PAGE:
My disappointment with Obama is not negated or neutralized or diminished because of the execrable choice being offered by the GOP; I am not a lesser-of-two-evils voter, and firmly believe that that attitude and approach are reasons why the quality of the choices we are being given just get worse and worse.

    And no, I don't think Romney's Olympic experience translates to being any kind of indication or guarantee the he can or should be president of the United States.


    Community organizing (1.00 / 2) (#70)
    by samsguy18 on Sun Jul 15, 2012 at 04:42:56 PM EST
    Here in Chicago is a great place to learn the art of political corruption......why debate the issues when you can smear your way to the top !

    Yup, you are some "independent"...uh huh (5.00 / 4) (#98)
    by christinep on Sun Jul 15, 2012 at 08:07:06 PM EST
    He may be the kind of "independent" (2.25 / 4) (#101)
    by Politalkix on Sun Jul 15, 2012 at 08:25:59 PM EST
    that shares space with jbindc in Romney's closet. I hear that the mega-rich millionaire has very large closets in every super expensive house that he owns :-).  

    Where is jbindc anyway? (1.00 / 1) (#102)
    by christinep on Sun Jul 15, 2012 at 08:29:01 PM EST
    Where is?? (1.00 / 3) (#105)
    by BTAL on Sun Jul 15, 2012 at 09:01:02 PM EST
    Probably at the dentist after getting kicked in the teeth by the supposed friendly fire squad.

    My, my ...sj (none / 0) (#184)
    by christinep on Mon Jul 16, 2012 at 06:22:55 PM EST
    you sure are touchy & prickly.  'Hate to tell you that the comment is perfectly legitimate (and more.)  Do you have a pony in this race or something?  C'mon this kind of interdiction doesn't become you & so many of your usual thoughtful responses.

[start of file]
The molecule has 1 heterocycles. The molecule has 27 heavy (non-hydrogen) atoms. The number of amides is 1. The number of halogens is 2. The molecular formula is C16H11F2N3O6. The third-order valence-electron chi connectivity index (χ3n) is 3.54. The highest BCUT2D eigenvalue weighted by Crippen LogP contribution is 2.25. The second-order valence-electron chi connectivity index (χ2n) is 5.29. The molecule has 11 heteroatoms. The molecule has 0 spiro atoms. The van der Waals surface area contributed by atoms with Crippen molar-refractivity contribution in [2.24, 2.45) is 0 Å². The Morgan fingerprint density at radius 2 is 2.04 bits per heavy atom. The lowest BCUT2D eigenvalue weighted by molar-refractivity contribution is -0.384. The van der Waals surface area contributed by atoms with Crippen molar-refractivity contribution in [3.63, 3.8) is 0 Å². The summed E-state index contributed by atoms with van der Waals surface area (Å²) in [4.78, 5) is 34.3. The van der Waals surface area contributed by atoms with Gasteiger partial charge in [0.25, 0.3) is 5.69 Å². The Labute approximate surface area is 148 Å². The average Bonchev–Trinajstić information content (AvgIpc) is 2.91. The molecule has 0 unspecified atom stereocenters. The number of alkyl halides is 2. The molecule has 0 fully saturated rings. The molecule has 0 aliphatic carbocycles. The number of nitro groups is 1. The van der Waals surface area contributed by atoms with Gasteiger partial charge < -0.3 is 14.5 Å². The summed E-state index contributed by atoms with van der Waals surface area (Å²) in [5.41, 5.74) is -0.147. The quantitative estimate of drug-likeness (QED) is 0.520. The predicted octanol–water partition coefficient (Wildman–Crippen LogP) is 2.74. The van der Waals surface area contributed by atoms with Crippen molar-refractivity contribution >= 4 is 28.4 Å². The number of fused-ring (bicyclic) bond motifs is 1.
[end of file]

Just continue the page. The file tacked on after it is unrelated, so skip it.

Perhaps you missed the fact (5.00 / 1) (#193)
    by nycstray on Tue Jul 17, 2012 at 12:42:42 AM EST
    that you are calling someone out? Kinda low for you . . .

    Is it possible Jeralyn is not in touch? (5.00 / 1) (#194)
    by oculus on Tue Jul 17, 2012 at 01:04:55 AM EST
    Nah.  Couldn't be possible.  

    There was no point in your comment at all (none / 0) (#196)
    by sj on Tue Jul 17, 2012 at 09:49:28 AM EST
    We (jb and I) agree on some things, disagree on some things and, frankly, it's weird to find myself defending her because she can handle that on her own.  And no doubt her manner has provoked quite a pile-on lately -- and I don't like pile-ons.

    But mostly, I just found that comment to be snide and unpleasant.  This comment is patronizing and condescending.  

    Or maybe it's the other way around.


    Misplaced, sj (none / 0) (#198)
    by christinep on Tue Jul 17, 2012 at 04:49:17 PM EST
    When a person claims to be one thing (e,g,, open, objective, independent...in the style of jbindc claims) and continually evidences being something else (e.g., only presenting one side, only offering argument supporting one person for months...here, unabashed cover for Romney...all the while claiming disinterest) that is disingenuous.  And, that is why you see what you wrongly claim to be "piling on.". It gets to some of us.  That is what this is about.

    I don't disagree with much of your (none / 0) (#199)
    by sj on Tue Jul 17, 2012 at 05:54:33 PM EST
    first statement.  But as to your comments about "piling on" I guess one's impression of what constitutes a pile-on would depend on one's perspective: as observer, the piled-upon, or the one doing the piling.

    I would say that the one[s] doing the piling-on are the least able to recognize when it's happening.  So I'll tell you: y'all are piling on.  I don't care "what this is about".  Or, more accurately, what you say this is about.  I find the pile-on most unpleasant.  Even more unpleasant than the original remarks.  


    Okay...then it will be okay as well (none / 0) (#200)
    by christinep on Tue Jul 17, 2012 at 09:29:05 PM EST
    If I presume that you will feel the same sort of offense the next time an ABG (or related) is seen to undergo a set of disagreeing/disagreeable "pile ons" by any number of y'all.(Heck, as to ABG, some of those "pile  ons" in the past were out there...incredibly bad form, to say the least.)

    As for now--as in the past-- we can agree to disagree.


    The one in his home at Wolfboro (none / 0) (#104)
    by samsguy18 on Sun Jul 15, 2012 at 08:53:06 PM EST
    On Lake Winnepasaukee is especially  nice.... Once and awhile we are let out to go to the Yum Yum bakery....it has the most delicious hot milk cake.....lol.

    oooooooooh the community organizing thing! (none / 0) (#160)